1 November 2012

Zimbabwe: Expert Defends Military Role in Zim's Economy

MILITARY personnel have a right to be involved in the running of the economy to foster national development, Marange Resources chairperson Retired Colonel Tshinga Dube has said. Speaking at the official opening of his firm's offices in Harare yesterday, Rtd Col Dube said there was nothing wrong with one being a soldier while serving the country's key economic sectors.

Marange Resources had been using rented offices since inception two years ago.

The company has since acquired new offices worth US$2 million.

Rtd Col Dube said military personnel involved in national affairs begin with the President to various Government arms.

"I want to dispel rumours that soldiers are being deployed in most key economic positions in the country. This is not true.

"Who is not a soldier and what is wrong about being a soldier? Is the President not a soldier?"

He said President Mugabe led guerrilla warfare during the liberation struggle.

"How could you lead guerrilla warfare if you are not a soldier?"

Rtd Col Dube's remarks put paid to allegations from Western organisations claiming that the army had taken over running Zimbabwe's economy, especially in administering Chiadzwa diamonds.

In March, Western-funded non-governmental organisations spoke against Rtd Col Dube's appointment as Marange Resources chairman.

Rtd Col Dube said his firm consistently remitted royalties and met other statutory obligations.

He said Marange Resources had so far remitted US$78 million to the fiscus.

Rtd Col Dube said since his appointment, Marange had boosted monthly production from 47 000 carats to 100 000 carats.

"We are targeting at producing 200 000 carats per month before the end of the month and next year we are looking at a higher figure," he said.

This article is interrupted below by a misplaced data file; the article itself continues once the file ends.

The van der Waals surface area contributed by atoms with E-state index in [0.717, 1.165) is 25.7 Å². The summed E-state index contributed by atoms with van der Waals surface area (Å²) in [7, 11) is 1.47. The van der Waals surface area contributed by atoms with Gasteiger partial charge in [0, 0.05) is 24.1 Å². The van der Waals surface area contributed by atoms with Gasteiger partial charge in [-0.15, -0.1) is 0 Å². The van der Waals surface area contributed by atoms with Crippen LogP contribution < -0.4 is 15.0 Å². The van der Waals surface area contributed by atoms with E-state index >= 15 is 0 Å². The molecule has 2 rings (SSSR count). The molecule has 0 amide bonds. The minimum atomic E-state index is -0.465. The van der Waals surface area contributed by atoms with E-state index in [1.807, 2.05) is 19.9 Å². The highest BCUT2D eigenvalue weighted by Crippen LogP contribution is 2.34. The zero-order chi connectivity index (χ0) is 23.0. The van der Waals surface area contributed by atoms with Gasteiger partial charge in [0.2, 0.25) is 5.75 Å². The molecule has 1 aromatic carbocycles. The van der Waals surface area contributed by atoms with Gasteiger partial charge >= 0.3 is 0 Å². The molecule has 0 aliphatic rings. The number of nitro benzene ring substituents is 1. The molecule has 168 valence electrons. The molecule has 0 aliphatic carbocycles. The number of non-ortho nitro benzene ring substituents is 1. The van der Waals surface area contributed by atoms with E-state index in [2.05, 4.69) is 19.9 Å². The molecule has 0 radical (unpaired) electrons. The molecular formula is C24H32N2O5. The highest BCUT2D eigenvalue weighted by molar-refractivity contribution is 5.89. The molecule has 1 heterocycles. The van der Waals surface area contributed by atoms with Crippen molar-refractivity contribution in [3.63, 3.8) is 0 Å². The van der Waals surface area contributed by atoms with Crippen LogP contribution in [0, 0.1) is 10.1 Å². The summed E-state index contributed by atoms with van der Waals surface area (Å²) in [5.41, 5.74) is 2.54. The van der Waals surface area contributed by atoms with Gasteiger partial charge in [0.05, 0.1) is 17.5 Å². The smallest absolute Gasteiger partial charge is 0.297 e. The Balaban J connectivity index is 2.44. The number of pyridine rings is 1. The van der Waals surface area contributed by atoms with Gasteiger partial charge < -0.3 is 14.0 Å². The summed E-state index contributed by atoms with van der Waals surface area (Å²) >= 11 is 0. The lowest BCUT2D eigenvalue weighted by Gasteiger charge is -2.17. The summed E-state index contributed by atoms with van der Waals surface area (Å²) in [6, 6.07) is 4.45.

Rtd Col Dube said the company had invested in modern equipment that would enable them to contribute significantly to the fiscus starting next year.

He, however, said world diamond prices had slumped from the range of US$70 to about US$50 per carat.

Rtd Col Dube said the prices had affected their operations because production costs remained high.

Mines and Mining Development Minister Obert Mpofu said illegal sanctions imposed on Zimbabwe were hindering trade in diamonds.

"Sanctions imposed on the country by the United States of America and the European Union are still the main threat to Zimbabwe's diamond trade.

"This has now been covertly extended to customers who are buying from the country and face the risk of blacklisting in the US and EU markets."

He, however, commended Marange Resources for producing positive results despite the devastating illegal sanc-tions.

Minister Mpofu recently announced that Zimbabwe would not meet the projected US$600 million target due to the illegal sanctions.

He said diamond customers were subjected to the US Office of Foreign Asset Control restrictions where their funds would be confiscated en-route to Zimbabwe.

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